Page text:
Wednesday, 18 July 2012

Diving in Scotland's Firth of Forth

"If you can dive here you can dive anywhere".  That was how Mark Blyth of DivebunkerBurntisland, summarised the challenge of diving in Scotland's Firth of Forth. Although I've dived in many countries around the world (some diving trips are mentioned here), as an expat I had never dived in my home country and it was time to set things right!

The occasion was our forthcoming trip to Iceland where we would be doing six drysuit dives. Our only previous drysuit dive was in Russia's Lake Baikal three years before, so we decided to get some more practice while we were staying with my family in Scotland.
As someone who can feel the cold when diving in water at 29°C with a 3mm full length wetsuit, I was rather apprehensive about diving in Scotland, albeit in 'summer' - which is generally colder than Reunion's 'winter' - in a drysuit. However although I can't say I never felt the cold during our two dives, it's not what I remember, despite water temperatures of only 12°C.

The Dive bunker (source)

The club is actually installed in an old railway bunker from where it take its name. After we suited up and put our material (including 14kg of weight per person!) into the boat we were towed 300m to the slipway.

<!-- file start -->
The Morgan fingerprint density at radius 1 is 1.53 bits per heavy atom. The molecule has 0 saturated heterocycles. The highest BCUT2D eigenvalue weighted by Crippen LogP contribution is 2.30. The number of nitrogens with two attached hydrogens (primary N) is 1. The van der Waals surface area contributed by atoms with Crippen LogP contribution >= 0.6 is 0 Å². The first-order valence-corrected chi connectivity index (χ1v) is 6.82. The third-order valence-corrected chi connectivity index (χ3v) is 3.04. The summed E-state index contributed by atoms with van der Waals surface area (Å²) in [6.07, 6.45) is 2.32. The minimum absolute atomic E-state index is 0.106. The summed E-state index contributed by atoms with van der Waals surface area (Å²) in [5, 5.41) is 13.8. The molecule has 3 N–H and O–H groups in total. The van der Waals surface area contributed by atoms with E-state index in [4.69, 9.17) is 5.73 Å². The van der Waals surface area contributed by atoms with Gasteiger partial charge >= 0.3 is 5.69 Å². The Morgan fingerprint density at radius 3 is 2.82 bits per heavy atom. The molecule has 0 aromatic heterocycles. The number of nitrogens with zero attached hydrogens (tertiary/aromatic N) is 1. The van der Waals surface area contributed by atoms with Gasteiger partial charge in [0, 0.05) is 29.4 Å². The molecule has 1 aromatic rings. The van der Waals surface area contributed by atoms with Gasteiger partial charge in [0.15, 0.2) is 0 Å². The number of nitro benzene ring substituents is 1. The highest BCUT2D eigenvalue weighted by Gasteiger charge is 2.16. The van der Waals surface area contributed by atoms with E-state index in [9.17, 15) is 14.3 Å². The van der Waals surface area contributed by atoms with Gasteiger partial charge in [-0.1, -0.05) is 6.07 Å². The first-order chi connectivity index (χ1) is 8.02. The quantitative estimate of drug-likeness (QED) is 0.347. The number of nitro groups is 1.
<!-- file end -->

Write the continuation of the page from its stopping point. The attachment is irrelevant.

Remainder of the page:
Looking back at Burntisland, heading out into the Firth of Forth


Mark Blyth and I, pre-dive

Our first dive site was the Vows, and we had a welcome committee waiting for us before we even got into the water.

our welcome committee of seals at the Vows

Once underwater we did some buoyancy exercises (drysuit buoyancy being different from that of a wetsuit), but it wasn't long before I felt something tugging at one of my palms.

When I turned round and looked I was surprised to see a seal nibbling my palm, almost playfully. When we'd been on the surface they hadn't come too near our boat, but underwater they were almost within touching distance. Apparently seals interact by nibbling each others flippers, so maybe they though we were giant seals? Or they just wanted to see our reaction?

In any case they seem to be curious animals, and one seal in particular would repeatedly spend a few minutes with us, swim off and then come back.

They rather made me think of underwater dogs, with their big soulful lash-rimmed eyes and their long whiskers.

Although they were - to me - the most impressive animals we saw underwater on this dive, there was also plenty of other things to see too, most of which were new to me. Fish were few, but there were multiple crabs, sea stars and jellyfish (moon and lion's mane), as well as lobster and soft corals such as dead man's fingers. On our second dive in particular (at Blae rock) we saw literally millions of sea stars (brittle stars?) on the sea floor. They were so plentiful that when I started the dive and saw the sea bed I thought it was blanketed by plants.

Diver on Blae rock (source)

All in all for me an unforgettable and unique diving experience!

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